All through June the writing course had stretched before me like a bright, safe bridge over the gulf of the summer. Now I saw it totter and dissolve, and a body in a white blouse and green skirt plummet into the gap. (Plath 120).
Esther states feelings that are common to everyone, hopelessness and feelings of failure that usually accompany results are not as planned. In this way, the reader is able to both understand her thoughts and actions and grasp the reasons for one’s own in moments similar to hers.
Often when one is discouraged by the reality of everyday, hope can be derived from remote ideas or circumstances. People are notorious for having thoughts that involve how circumstances could be much improved with the involvement of a few changes. Miss Greenwood characterizes this human trait when contemplating why a man would not sleep with her: “I thought if only I had a keen shapely bone-structure to my face or could discuss politics shrewdly or was a famous writer Constantin might find me interesting enough to sleep with.” (Plath 86). This comment is absurd simply because of the qualities she designated as attractive to the opposite sex. As the author does not go into much depth about Constantin, it is impossible to comprehend his take on the situation, however it is possible for the reader to understand what the protagonist is feeling. One often wonders about one’s own inequalities when experiencing rejection by another person. Often the answer is that one is not the image of perfection in the eyes of another, and although this usually cannot be helped, it is usually accompanied by a fantasy of what it would be like to be that perfect person. Esther finds reassurance in her imagination. Although Esther imagines herself as better in different ways, she also possesses another common trait. All people wish to be accepted into society just as they are, where all good attributes are perceived as exactly and no bad ones are pointed out. Esther imagines that “in Chicago, people would take me for what I was….people would love me for my sweet quiet nature.” (Plath 140). Esther’s fantasy is one that is common to all, which effectively creates a link between her and the reader. Her wistful tone embodies in both of the incidents a weakness of humankind, to at once want to be what everyone else wants while at the same time wishing to be true to oneself. Another way in which people find sanction from the reality of themselves is in seeking pleasure from distant ideals. Esther finds herself able to escape from the chaos of her own life and mind through admiration of a different world: “My favourite tree was the Weeping Scholar Tree. I thought it must be from Japan. They understood things of spirit in Japan.” (Plath 145). Esther tries to find the simplicity that is lacking in her life in what she imagines to be a perfectly peaceful and wise existence. Her mental ideals of how things should be are present in the minds of all, and Plath successfully conveys her character’s emotional thought through experiences that are comparable to the experiences of all.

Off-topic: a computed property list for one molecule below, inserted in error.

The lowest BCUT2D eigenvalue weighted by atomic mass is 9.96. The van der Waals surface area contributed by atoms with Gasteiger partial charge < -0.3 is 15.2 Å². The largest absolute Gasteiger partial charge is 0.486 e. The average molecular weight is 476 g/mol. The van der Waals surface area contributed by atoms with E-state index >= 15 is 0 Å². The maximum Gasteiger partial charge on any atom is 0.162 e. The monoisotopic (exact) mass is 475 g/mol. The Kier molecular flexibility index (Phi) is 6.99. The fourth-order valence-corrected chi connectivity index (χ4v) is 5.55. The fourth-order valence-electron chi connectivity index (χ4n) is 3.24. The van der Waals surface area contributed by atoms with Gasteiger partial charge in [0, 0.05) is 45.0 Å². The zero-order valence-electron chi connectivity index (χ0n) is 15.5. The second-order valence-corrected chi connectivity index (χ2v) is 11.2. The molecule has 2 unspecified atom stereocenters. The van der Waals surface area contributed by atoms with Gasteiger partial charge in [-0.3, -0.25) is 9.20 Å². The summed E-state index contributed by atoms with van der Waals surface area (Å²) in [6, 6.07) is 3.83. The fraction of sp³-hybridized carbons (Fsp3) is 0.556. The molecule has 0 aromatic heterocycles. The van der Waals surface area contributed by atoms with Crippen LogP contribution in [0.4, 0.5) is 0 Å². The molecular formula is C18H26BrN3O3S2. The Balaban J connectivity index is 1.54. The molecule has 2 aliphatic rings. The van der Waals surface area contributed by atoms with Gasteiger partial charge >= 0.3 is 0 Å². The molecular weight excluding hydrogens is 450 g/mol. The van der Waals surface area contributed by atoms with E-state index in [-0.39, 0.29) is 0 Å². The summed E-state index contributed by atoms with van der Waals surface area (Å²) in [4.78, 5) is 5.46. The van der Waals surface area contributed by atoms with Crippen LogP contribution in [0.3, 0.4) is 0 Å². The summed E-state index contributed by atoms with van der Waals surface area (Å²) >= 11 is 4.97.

Plath’s The Bell Jar is an extension of human emotion and a portrayal of the relationship between the reader and the character. She uses Esther’s intense thoughts to communicate to her readers how human emotions are all related to life experience. The reason for the exaggeration is that without readers would not be able to comprehend their own actions and thoughts as clearly. Esther Greenwood exhibits a profound paranoia about the intentions of others. This leads her to expect the worst from others, and when the worst is what she receives she feels doubly betrayed, first of all by herself for expecting it and then by the one who wreaked such havoc upon her mind. She, like many members of the human race, searches for answers in impossible ideals, because that which is impossible to reach may never be destroyed. This novel is clearly an example of a Novel of Sensibility because it is based on emotions and their connection to “events, actions and sentiments” (Assignment sheet).
The Bell Jar by Sylvia Plath